untitled due to lack of theme

Using a chainsaw is tiring but rewarding work. I fired mine up yesterday and took care of a lot of the leaning trees and winter deadfall in the woods before the poison ivy has a chance to come into its glory. A good feeling, cleaning things up and getting a jump on next season’s wood pile.


The chicks look like junior high boys trying to grow beards. The Isa Brown feathers that will eventually cover everything are popping out randomly, making them look like bag ladies. I installed their big girl feeder (which of course was no problem for them to figure out) and the heated nipple waterer I made. I spied on them through the the window for a while and at least one enterprising girl has figured out what the red things are for.


And finally, I moved another of the compost bins to its new spot down the front row of the garden. The only remaining bin is full of black gold from last year. One year old composted horse manure, black and sweet and full of home-cooked goodness. Bake at 140 degrees for three weeks and let it settle for 11 months. A decent supply that will be the source of contention between myself and my wife. “We got this from my friend’s horses,” the wife will say indignantly. “Why do you get so much and I only get a little freakin bucket?” “Wait, I was the one who lifted and hauled and checked temperatures and turned while while you girls were eating bonbons and painting toe nails”

Or something like that. Should go over fantastically. I know what women like to hear.

I’m pretty proud that I was able to hold back this much composted manure for that long. It’s really tempting to raid the till whenever some is handy, but then come Spring ya got nuttin. I love being able to add a scoop or a shovelful of compost as seedlings go into the garden, and planning ahead with restraint is remarkable for me.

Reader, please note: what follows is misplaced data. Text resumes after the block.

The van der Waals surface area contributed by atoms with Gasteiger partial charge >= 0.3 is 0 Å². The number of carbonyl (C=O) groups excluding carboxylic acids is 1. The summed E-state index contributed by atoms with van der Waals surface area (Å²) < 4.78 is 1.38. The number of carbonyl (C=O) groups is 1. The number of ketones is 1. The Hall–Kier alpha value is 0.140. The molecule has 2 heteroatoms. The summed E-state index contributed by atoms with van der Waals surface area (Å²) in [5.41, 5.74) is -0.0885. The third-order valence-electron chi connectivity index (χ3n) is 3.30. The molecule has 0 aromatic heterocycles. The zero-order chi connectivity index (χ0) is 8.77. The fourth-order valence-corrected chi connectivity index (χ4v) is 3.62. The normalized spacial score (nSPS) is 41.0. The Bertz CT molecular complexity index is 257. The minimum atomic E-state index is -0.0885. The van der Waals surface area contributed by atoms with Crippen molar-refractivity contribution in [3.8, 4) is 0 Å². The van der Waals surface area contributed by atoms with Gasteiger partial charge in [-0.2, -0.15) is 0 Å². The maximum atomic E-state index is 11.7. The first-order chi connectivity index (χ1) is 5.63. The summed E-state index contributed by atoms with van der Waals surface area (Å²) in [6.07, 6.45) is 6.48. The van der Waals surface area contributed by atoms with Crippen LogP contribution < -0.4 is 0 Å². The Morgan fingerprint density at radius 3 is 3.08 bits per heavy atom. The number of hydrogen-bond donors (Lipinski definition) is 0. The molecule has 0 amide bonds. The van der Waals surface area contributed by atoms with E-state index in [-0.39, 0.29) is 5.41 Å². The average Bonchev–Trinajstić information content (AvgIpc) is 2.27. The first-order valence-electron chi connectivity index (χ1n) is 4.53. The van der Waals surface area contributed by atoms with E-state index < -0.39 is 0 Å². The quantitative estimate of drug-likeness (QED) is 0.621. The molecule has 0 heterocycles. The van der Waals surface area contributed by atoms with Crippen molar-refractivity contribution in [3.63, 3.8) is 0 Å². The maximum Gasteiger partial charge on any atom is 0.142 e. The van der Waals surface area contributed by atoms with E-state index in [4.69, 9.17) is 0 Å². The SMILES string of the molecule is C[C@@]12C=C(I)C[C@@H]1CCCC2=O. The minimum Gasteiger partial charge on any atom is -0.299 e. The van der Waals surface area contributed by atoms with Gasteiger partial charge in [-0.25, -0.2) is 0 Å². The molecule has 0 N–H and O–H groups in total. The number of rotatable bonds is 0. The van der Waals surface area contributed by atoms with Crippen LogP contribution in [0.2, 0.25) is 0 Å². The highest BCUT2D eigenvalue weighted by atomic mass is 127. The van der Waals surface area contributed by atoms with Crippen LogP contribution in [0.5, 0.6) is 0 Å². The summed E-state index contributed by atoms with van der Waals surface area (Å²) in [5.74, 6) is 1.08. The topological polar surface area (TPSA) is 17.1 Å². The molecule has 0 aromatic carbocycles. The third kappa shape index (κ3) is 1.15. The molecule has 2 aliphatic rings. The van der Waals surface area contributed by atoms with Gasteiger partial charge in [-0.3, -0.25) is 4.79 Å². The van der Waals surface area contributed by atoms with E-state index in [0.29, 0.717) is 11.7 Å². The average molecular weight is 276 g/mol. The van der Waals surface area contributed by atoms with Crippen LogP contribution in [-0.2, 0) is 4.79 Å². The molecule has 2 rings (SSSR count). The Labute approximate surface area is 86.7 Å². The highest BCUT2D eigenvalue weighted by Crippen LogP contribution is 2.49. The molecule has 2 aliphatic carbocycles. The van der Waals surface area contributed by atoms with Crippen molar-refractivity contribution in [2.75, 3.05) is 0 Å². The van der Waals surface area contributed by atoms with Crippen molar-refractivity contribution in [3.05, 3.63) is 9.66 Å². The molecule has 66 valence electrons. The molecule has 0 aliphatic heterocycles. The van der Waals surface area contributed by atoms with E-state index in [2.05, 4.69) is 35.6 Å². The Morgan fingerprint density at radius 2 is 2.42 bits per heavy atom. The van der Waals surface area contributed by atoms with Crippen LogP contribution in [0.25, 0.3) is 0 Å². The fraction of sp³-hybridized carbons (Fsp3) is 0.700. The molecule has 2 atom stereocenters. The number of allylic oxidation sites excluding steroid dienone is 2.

spring things

I decided to move the compost bins down the row and plant the area where they sat last year. Why not? I think I’ll put peppers in there, since they’d be least upsetting to me if something went horribly wrong. The piles needed turning anyway.


It was exciting to see a little steam rising from last fall’s pile of shredded leaves and coffee grounds. It’s coming along well, and should be ready for use by mid-summer.


The fall-planted garlic is poking through the shredded leaf mulch nicely…


And every Spring a pair of geese or ducks makes our pond their honeymoon suite. We were walking the grand-dog and were surprised when a mama goose popped up from the edge of the pond honking, leaving her nest with four or five eggs.


I’m not sure how bright geese are. Last year they built their nest right on the edge of the water, and when the pond rose the nest flooded and none hatched. Their nest is pretty close to the water again this year, so I hope it’s not a real rainy month.

rotate compost bin locations?

Last winter I made some new compost bins. They’re modular, so that each section can fit on top of any other section (a genius idea that came from here…). Right after they were finished, I started thinking hmmm, they’re movable; what if I rotated them in the garden beds just like crops?

But there would be a problem once the bins hit the middle of the garden. No access for trailer loads of manure if I should be so lucky.

Then yesterday the concept poked its head back into mine when I read this article from Mother Earth News. Guess I’m not the only one. It really is tempting to try planting ground that’s spent a year underneath a compost pile. So I’m reconsidering. Maybe keep them in the front of the garden, but still move them within that front row every year.